Required Courses:

    • 511 Information Concepts and Foundations
    • 512 Information Organization and Retrieval
    • 514 Information Technology and Foundations

Recommended Courses (in SIS):

In addition to completing the courses required for the MSIS degree, students with an interest in data curation and data management might consider enrolling in some of these courses (please note that this listing is not a substitute for consulting with the MSIS Program Advisor).


  • 524 Metadata
  • 562 Digital Curation
  • 563 Data Management


  • 516 Geospatial Technologies
  • 543 Spatial Data Management
  • 545 Scientific and Technical Communications
  • 592 Introduction to Data Analytics and Visualization
  • 597 Information Architecture
  • 599 Practicum

Real-World Potential Experience:

Practicum Settings:

Work in data curation and data management takes place in a variety of professional settings, including businesses, government agencies, and academic, research and special libraries. See the SIS Practicum Webpage for more information on practicum opportunities. Examples of recent practicum placements in data curation and data management include:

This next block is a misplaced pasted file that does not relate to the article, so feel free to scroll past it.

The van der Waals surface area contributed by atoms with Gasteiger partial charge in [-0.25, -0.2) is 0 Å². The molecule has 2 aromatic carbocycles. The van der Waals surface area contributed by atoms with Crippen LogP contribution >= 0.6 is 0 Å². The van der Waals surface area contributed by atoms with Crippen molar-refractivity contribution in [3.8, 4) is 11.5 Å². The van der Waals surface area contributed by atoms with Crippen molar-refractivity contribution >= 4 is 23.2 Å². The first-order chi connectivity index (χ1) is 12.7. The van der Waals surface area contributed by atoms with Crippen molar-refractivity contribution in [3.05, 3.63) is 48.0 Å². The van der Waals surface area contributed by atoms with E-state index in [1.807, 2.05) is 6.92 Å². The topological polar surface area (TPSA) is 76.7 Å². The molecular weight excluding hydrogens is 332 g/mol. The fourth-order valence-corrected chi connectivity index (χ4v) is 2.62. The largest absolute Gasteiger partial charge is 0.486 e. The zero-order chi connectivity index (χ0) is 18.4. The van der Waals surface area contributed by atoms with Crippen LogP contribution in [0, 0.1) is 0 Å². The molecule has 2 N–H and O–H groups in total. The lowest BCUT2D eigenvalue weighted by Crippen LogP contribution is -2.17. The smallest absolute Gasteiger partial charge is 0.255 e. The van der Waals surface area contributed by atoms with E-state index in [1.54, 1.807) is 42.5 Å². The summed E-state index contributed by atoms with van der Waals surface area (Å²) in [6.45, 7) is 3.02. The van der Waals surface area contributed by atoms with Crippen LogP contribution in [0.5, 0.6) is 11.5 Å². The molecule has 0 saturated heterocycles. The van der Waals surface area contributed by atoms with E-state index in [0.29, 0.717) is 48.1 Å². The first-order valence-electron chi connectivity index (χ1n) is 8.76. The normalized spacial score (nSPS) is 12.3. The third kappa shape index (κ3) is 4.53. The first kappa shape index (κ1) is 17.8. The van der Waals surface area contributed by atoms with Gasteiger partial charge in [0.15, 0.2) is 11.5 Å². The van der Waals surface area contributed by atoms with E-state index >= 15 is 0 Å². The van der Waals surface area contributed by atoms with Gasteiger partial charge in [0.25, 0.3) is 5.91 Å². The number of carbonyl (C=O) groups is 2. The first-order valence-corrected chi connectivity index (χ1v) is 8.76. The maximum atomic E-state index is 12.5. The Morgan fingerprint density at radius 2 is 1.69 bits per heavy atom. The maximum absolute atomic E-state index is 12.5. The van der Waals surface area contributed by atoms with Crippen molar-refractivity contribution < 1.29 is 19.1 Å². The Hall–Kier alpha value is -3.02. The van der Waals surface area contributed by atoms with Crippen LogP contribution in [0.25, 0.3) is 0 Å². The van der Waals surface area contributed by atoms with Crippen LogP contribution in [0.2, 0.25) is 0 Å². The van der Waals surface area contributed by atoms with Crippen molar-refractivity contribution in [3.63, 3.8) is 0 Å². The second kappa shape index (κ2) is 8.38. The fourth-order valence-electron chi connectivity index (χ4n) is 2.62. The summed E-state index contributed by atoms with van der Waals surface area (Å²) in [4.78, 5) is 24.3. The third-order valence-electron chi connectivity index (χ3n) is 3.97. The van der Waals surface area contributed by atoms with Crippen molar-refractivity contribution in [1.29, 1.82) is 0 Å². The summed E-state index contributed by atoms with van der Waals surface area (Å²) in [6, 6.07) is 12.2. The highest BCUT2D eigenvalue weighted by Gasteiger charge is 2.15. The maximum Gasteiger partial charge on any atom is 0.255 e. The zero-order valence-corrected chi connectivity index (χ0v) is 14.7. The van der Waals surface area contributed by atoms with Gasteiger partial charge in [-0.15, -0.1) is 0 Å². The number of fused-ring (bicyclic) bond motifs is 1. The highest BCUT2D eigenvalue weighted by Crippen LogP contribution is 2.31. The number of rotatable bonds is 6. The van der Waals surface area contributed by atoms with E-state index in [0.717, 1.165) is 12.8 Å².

• Information International Associates, Oak Ridge TN
  • Oak Ridge National Laboratory
  • Office of Scientific and Technical Information (OSTI), U.S. Department of Energy
  • U.S.Geological Survey (USGS)
  • National Center for Atmospheric Research (NCAR)
  • National Oceanic and Atmospheric Administration (NOAA)

Recent Placements of UTK-SIS Alumni:

    • Earth Resources Technology, Inc. (ERT)
    • U.S.Geological Survey (USGS)
    • National Oceanic and Atmospheric Administration (NOAA)
    • University Libraries, University of Tennessee
    • Cornell University Library

References: Oliver, G, &Harvey, R. (2016). Digital curation(2nd ed.). Chicago: Neal-Schuman; Wilkinson, M., Sansone, S., Schultes, al (2018).A design framework and exemplar metrics for FAIRness.Scientific Data,5. doi: 10.1038/sdata.2018.118